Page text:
Today, IHP users can search or browse complete reproductions of Islamic manuscripts and published texts that date from the 13th to the 20th centuries CE and represent many
- regions, including Saudi Arabia, North Africa, Egypt, Syria, Lebanon, Palestine, Iran, Iraq, Turkey, and South, Southeast, and Central Asia;
- languages, primarily Arabic, Persian, and Ottoman Turkish; also Urdu, Chagatai, Malay, Gujarati, Indic languages, and several Western languages; and
- subjects, including religious texts and commentaries, Sufism, history, geography, law, and the sciences (astronomy, astrology, mathematics, medicine); poetry and literature; rhetoric, logic, and philosophy; calligraphy, dictionaries and grammar, as well as biographies and autobiographical works.
Users can browse three basic genres—published materials, manuscripts, and maps—or search catalog records that detail the full IHP collection. A virtual keyboard allows users to enter queries and search terms in Arabic.
Harvard's holdings of Islamic materials are distributed among several libraries and in the Harvard Art Museum. Houghton Library alone holds over 1,200 volumes of Islamic manuscripts representing 2,000 works, while Widener Library's Middle Eastern Collection includes hundreds of thousands of published works. Representative materials included in the IHP are:
- 18th-Century Persian Manuscript (Houghton Library—MS Persian 78)
Firdawsi, the Persian poet, completed an epic history of the ancient Persian kings in 1010 CE. A devout Muslim, he wanted to revive the memory of the Persian kings before Islam. His history became a favorite subject for book illustration and has remained so in lands stretching from Turkey to India. This book illustration, from an Indian manuscript of the early 18th century, shows the meeting of three princes and three princesses in the time of the Persian King Feridun.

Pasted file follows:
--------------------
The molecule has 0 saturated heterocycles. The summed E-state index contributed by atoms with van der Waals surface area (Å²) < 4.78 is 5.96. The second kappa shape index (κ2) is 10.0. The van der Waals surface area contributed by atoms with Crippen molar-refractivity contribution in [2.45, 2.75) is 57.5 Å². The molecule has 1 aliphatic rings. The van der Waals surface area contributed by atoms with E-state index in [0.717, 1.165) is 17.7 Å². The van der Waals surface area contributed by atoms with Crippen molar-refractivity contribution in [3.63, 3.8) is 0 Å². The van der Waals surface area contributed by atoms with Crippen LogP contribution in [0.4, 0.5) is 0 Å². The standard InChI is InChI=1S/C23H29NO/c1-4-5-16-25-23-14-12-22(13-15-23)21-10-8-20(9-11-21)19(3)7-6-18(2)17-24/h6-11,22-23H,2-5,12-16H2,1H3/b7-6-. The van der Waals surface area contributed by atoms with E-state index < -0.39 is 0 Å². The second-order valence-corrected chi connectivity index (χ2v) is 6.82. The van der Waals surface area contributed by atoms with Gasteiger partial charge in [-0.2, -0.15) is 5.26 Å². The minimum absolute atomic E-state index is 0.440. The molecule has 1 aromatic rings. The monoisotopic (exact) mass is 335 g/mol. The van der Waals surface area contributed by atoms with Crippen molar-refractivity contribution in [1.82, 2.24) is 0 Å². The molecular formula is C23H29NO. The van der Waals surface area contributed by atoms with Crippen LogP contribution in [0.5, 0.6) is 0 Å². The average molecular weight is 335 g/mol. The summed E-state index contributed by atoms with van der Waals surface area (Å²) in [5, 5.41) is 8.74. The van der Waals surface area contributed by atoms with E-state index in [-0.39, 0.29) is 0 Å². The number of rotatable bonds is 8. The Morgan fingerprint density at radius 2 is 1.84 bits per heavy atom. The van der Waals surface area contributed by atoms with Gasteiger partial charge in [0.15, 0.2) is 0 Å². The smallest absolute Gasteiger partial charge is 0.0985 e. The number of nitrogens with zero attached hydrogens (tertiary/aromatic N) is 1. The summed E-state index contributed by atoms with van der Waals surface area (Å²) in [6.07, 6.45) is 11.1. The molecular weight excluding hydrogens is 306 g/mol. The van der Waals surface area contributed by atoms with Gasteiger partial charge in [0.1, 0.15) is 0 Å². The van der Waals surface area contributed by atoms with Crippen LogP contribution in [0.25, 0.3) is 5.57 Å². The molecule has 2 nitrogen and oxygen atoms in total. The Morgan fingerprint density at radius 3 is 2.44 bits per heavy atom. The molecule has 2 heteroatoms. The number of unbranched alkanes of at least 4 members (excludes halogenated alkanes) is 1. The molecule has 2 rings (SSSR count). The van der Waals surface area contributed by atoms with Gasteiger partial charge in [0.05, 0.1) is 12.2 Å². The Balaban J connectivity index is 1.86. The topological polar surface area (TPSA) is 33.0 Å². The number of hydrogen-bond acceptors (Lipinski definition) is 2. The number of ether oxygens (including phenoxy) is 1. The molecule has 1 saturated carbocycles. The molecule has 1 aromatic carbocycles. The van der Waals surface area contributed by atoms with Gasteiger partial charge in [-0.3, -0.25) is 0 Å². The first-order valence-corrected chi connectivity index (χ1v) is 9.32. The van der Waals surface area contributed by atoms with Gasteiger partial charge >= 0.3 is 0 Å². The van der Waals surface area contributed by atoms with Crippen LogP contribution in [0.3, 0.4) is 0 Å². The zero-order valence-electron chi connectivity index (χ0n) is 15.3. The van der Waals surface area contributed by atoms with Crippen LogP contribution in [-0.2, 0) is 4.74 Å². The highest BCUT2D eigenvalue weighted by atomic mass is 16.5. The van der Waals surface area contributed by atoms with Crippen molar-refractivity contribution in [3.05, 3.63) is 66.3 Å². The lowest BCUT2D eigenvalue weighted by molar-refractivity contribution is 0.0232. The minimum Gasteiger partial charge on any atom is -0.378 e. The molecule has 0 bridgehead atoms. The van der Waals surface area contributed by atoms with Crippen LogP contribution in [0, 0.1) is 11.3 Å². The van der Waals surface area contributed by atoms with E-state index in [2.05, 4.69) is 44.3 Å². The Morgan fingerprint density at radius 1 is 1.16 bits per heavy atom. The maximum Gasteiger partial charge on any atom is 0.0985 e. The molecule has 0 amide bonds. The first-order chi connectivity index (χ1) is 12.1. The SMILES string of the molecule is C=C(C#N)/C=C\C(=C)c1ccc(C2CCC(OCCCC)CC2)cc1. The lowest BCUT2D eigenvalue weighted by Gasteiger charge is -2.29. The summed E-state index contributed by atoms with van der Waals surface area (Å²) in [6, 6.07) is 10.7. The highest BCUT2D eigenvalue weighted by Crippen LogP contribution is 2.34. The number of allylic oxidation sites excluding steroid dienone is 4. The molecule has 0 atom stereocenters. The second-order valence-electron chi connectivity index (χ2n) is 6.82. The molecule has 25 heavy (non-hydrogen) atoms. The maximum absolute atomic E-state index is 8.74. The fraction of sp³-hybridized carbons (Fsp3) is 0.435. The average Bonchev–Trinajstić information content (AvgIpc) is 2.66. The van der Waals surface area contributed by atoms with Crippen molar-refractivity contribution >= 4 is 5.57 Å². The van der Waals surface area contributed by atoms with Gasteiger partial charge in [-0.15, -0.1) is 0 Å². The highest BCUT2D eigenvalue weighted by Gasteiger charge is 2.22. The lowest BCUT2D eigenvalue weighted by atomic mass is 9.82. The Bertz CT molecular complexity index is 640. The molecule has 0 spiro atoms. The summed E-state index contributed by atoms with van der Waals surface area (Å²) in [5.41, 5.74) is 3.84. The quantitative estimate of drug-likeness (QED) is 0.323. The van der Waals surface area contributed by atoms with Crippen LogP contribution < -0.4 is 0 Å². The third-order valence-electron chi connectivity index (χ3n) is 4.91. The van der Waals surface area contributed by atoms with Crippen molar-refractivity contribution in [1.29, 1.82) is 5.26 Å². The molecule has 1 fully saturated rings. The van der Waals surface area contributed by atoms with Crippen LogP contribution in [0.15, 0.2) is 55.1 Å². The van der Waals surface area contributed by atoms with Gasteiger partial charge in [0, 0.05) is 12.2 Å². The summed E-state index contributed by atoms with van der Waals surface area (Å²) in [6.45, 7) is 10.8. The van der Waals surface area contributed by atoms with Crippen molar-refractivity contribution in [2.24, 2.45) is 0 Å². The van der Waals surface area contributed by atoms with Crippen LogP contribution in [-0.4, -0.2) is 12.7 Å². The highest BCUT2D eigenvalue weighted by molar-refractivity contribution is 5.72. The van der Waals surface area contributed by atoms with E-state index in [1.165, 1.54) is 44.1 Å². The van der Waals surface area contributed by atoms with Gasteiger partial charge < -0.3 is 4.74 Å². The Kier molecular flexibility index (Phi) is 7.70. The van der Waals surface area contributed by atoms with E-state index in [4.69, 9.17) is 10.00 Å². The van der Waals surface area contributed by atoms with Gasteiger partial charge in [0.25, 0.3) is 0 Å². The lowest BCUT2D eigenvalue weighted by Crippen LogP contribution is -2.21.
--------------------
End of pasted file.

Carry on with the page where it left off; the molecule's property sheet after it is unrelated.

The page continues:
"This manuscript shows the continuing importance in literary culture of this epic in areas beyond Persian-speaking lands."
—Prof. Roy Mottahedeh, Gurney Professor of History and Founding Director, Prince Alwaleed Bin Talal Islamic Studies Program at Harvard
- 17th-Century Map (Harvard Map Collection—MAP-LC G7430 1696 .J3)
Published in Paris in 1696 by Alexis Hubert Jaillot, the map details the empire of the "Grand Seigneur" of the Turks (Estats de l'Emprie du Grand Seigneur des Turcs en Europe, en Asie, et en Afrique...).
"This map, which shows us the empire of the 'Grand Seigneur,' as the Ottoman Sultan was called by contemporary Europeans, explains why the Ottomans loom so large in the mind of Europeans. This empire, though Muslim in its identity, had very many Christian subjects, including the majority of the peoples in the Balkans and Greece. In the 17th century, it had provided a place of refuge for the Jews who were forced out of Spain."